The Bishop of Hereford
The Bishop of Hereford told an employment tribunal in Cardiff he was complying with Church teachings when he decided not to appoint John Reaney, 41, from Llandudno, to the position of a youth worker. It was his lifestyle, specifically that he was a sexually active man and not married that cost him the job, he said. Mr Reaney was approved for the job in July last year by an eight-man interview panel which included two vicars.
Bishop Priddis said at a staff meeting on July 19 last year, following the interview process for the youth worker position, he learnt that Mr Reaney had indicated on his application form that he was gay. Bishop Priddis then called him in for a discussion, during which he was asked about his private life. It emerged that he had not long come out of a five-year homosexual relationship. Mr Reaney said he had recently ended a five-year homosexual relationship and gave an undertaking that he would not have another.
But, said the bishop, giving evidence: “I had my misgivings. If he had remained celibate it would have satisfied this issue. The question was, did I have good reason for believing that was his position, and my conclusion was: no.” The Bishop said he concluded that Mr Reaney was not emotionally in a position to be making promises about his behaviour for the future. “Such sexuality in itself was not an issue but Mr Reaney’s lifestyle had the potential to impact on the spiritual, moral and ethical leadership within the diocese.,” said Bishop Priddis.
He said he made it clear to Mr Reaney that a person in a committed sexual relationship outside of marriage, whether heterosexual, homosexual, bisexual or transgender, would also be turned down for the job, which he said was a key appointment within the diocese. “What is at issue is the lifestyle, practice and sexual behaviour.” Bishop Priddis said that in other respects Mr Reaney was an outstanding candidate for the job. “We got on well. I liked him and it was with a heavy heart I made the decision I did.”
Mr Reaney comments
Mr Reaney, a committed Christian, claims being openly gay cost him the role of youth worker. He lodged a claim for unlawful discrimination against the Hereford Diocesan Board of Finance. The hearing was told Mr Reaney was one of four candidates short listed for the job. He claims he was told at interview he was successful in his application and that his homosexuality was the only reason he was turned down for the £25,000-ayear diocesan youth worker’s job, and says the bishop breached employment laws governing sexual discrimination.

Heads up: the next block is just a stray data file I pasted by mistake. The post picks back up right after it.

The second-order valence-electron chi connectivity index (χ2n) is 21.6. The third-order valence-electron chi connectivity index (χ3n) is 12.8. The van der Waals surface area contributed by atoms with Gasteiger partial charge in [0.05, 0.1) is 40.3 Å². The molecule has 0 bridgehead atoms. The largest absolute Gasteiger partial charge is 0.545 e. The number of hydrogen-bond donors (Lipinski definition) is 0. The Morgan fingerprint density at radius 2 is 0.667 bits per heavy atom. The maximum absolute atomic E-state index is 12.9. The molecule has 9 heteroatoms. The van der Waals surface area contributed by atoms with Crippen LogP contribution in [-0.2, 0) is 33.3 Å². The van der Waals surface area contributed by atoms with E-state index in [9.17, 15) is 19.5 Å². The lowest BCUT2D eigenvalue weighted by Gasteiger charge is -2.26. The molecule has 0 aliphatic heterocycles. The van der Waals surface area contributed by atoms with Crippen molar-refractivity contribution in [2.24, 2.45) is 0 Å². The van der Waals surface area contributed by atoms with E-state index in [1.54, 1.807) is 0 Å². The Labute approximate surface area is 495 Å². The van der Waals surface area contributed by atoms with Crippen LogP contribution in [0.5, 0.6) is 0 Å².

Employment equality law
Mr Reaney’s case is hinged on the employment equality regulations passed in 2003 which aim to provide protection in the workplace for gay, lesbian, and bisexual employees. It is illegal to discriminate against people as a result of their sexual orientation. But the law contains an exemption for organised religion and the tribunal is the first test case of how it applies to the Church of England. Churches were given an exemption to the laws to allow them to turn down gays for clerical posts, but traditionalists have argued that the exemption should also apply to lay posts.
The Bishop said this view on sex outside of marriage was reinforced by leading bodies in the church including the Archbishop of Canterbury, the General Synod and the Lambeth Conference. The Bishop told the tribunal that the Church of England marks a difference between homosexual orientation and practice or activity. The Church requirement is that a holy lifestyle should be true for all regardless of whether they are homosexual, heterosexual or bisexual. He added that this requirement holds true of any lay person in a position of leadership and authority such as a youth worker. The Church of England does not discriminate against people because of their sexual orientation but it does object to certain lifestyle choices he said.
Cross-examining the Bishop, Mr Reaney’s barrister said that policy was discriminatory and in denying Mr Reaney the job he was in clear breach of human rights legislation. Bishop Priddis denied he had breached the equal opportunity policy of his own diocese. He said: “We didn’t discriminate against Mr Reaney on the grounds of sexuality. Had we done so we wouldn’t have called him for an interview.”
The tribunal heard the job was not offered to anyone else after Bishop Priddis vetoed the appointment because of financial constraints within the diocese. Bishop Priddis said: “Even had Mr Reaney been appointed last summer, there would have been the possibility of him being made redundant and that could have happened sooner rather than later.”
The tribunal is expected to last four days. The case could have widespread repercussions for the employment of homosexuals in the Church of England. It will go a long way to deciding how far religious organisations must adhere to equality laws passed in 2003 which barred discrimination against workers because of their sexual orientation.